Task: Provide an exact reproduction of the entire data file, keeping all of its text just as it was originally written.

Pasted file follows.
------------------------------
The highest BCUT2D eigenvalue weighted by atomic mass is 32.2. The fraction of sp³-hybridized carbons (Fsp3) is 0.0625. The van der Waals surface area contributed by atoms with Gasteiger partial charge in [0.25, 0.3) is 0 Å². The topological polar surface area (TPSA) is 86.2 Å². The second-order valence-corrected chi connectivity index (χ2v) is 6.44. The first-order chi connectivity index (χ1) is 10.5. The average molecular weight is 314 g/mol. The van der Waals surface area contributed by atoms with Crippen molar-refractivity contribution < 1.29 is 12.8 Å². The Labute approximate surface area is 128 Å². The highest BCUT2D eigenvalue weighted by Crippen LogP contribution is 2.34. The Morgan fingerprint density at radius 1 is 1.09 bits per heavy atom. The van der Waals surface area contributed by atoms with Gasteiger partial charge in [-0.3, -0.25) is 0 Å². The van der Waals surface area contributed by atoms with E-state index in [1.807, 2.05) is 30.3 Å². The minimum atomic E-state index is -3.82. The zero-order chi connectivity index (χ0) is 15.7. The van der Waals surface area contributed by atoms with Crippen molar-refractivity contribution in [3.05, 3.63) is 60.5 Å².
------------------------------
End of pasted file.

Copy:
The highest BCUT2D eigenvalue weighted by atomic mass is 32.2. The fraction of sp³-hybridized carbons (Fsp3) is 0.0625. The van der Waals surface area contributed by atoms with Gasteiger partial charge in [0.25, 0.3) is 0 Å². The topological polar surface area (TPSA) is 86.2 Å². The second-order valence-corrected chi connectivity index (χ2v) is 6.44. The first-order chi connectivity index (χ1) is 10.5. The average molecular weight is 314 g/mol. The van der Waals surface area contributed by atoms with Crippen molar-refractivity contribution < 1.29 is 12.8 Å². The Labute approximate surface area is 128 Å². The highest BCUT2D eigenvalue weighted by Crippen LogP contribution is 2.34. The Morgan fingerprint density at radius 1 is 1.09 bits per heavy atom. The van der Waals surface area contributed by atoms with Gasteiger partial charge in [-0.3, -0.25) is 0 Å². The van der Waals surface area contributed by atoms with E-state index in [1.807, 2.05) is 30.3 Å². The minimum atomic E-state index is -3.82. The zero-order chi connectivity index (χ0) is 15.7. The van der Waals surface area contributed by atoms with Crippen molar-refractivity contribution in [3.05, 3.63) is 60.5 Å².